They seem upset.

    Image

    Image

    Reminder: China’s GDP grew at 6% in the July-Sept quarter. This is the country in a trade war against the most powerful country in the world. At 6%, China will add 800 bn to its economy. At 4.5%, India will add 135 bn- taken annually.

    A scary scenario - From the Economist

    A recession is not inevitable. In many countries, especially America, healthy labour markets and confident consumers are bulwarks against one. Yet these defences are beginning to show cracks. And there is a worst-case scenario that should worry central bankers everywhere: that the trade war turns inflationary after all, perhaps compounded by rising oil prices, even as growth slows. The world economy is teetering on the brink of an unfamiliar type of downturn, with central banks in a period of flux. It is an uncomfortable position to be in.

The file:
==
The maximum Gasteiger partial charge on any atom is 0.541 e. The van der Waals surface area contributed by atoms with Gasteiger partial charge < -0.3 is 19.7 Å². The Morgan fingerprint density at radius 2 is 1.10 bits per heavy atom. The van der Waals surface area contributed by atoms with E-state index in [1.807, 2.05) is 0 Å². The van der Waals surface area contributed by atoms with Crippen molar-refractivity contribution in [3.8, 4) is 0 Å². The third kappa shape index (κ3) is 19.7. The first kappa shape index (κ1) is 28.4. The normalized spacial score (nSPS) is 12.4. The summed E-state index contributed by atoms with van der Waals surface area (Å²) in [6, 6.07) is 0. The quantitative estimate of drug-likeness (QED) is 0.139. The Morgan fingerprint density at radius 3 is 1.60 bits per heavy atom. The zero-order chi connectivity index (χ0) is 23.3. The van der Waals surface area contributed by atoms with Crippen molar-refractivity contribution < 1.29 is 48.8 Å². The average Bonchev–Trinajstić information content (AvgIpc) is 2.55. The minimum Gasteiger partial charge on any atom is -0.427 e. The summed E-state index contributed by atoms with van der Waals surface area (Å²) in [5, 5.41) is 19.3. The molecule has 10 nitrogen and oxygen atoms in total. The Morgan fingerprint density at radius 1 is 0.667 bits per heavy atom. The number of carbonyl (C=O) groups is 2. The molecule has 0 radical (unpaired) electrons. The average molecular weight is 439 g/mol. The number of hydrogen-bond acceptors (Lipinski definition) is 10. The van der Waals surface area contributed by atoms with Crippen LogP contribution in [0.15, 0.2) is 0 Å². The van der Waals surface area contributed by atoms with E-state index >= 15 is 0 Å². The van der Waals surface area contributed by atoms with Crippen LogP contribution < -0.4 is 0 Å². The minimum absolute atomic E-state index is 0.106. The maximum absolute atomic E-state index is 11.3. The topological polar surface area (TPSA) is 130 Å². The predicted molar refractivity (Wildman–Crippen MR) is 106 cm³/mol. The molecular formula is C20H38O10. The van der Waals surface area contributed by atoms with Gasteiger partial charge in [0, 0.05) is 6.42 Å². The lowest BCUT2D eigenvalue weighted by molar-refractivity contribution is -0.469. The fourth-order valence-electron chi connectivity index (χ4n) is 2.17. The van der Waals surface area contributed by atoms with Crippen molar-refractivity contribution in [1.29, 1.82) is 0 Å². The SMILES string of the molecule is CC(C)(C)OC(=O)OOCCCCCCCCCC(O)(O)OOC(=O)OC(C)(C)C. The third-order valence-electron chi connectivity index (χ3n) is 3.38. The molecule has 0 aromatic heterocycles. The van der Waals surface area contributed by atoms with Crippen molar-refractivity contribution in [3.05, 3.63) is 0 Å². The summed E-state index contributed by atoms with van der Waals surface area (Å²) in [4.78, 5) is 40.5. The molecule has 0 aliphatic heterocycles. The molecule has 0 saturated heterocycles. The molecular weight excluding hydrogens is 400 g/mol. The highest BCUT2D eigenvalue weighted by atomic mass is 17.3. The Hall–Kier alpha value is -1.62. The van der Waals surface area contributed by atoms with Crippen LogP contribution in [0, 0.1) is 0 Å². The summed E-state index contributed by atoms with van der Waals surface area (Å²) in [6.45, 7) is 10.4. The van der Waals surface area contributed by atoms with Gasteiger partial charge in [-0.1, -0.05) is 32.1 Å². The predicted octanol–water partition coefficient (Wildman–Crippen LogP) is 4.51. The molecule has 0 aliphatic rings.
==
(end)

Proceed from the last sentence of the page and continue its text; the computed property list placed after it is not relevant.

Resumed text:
11. Mall / Phil – In Jean-Paul Sartre's best quote "Hell is the others – in a mall on Black Friday"


  12. Yodi – mix up – nope, I highlighted a point for correction- see Phil's note above. I know it was a kind of counter-intuitive adjustment but Phil's explanation was spot on.

    Phil – I really appreciate that you go to great lengths to think through adjustments which although not obvious to perhaps the average eye, are always worth the reader's attention to think through the what/why you are trying to achieve.

    Goodness knows how many mix-ups I make when I get excited about sharing ideas. The more costly ones are when I buy puts when I meant to sell them and calls when I meant to buy them. And after all these years I still have fat fingers (and part of the blame lies with IB's clunky user interface!


  13. X/Albo – That seems like a major over-reaction.

    "Between Sept. 1 and Dec. 31, 2017, 4,233 containers holding solar panels were imported to the United States. Once the tariffs were officially imposed, the number of containers imported dropped drastically, to 1,734 containers between Jan. 1 and April 30, 2018. Washing machines saw a similar pattern of front-loading: 3,477 containers filled with washing machines from China were imported between Sept. 1 and Dec. 31, 2017; when the tariff was imposed, the number dropped to 1,887 containers over the first months of 2018."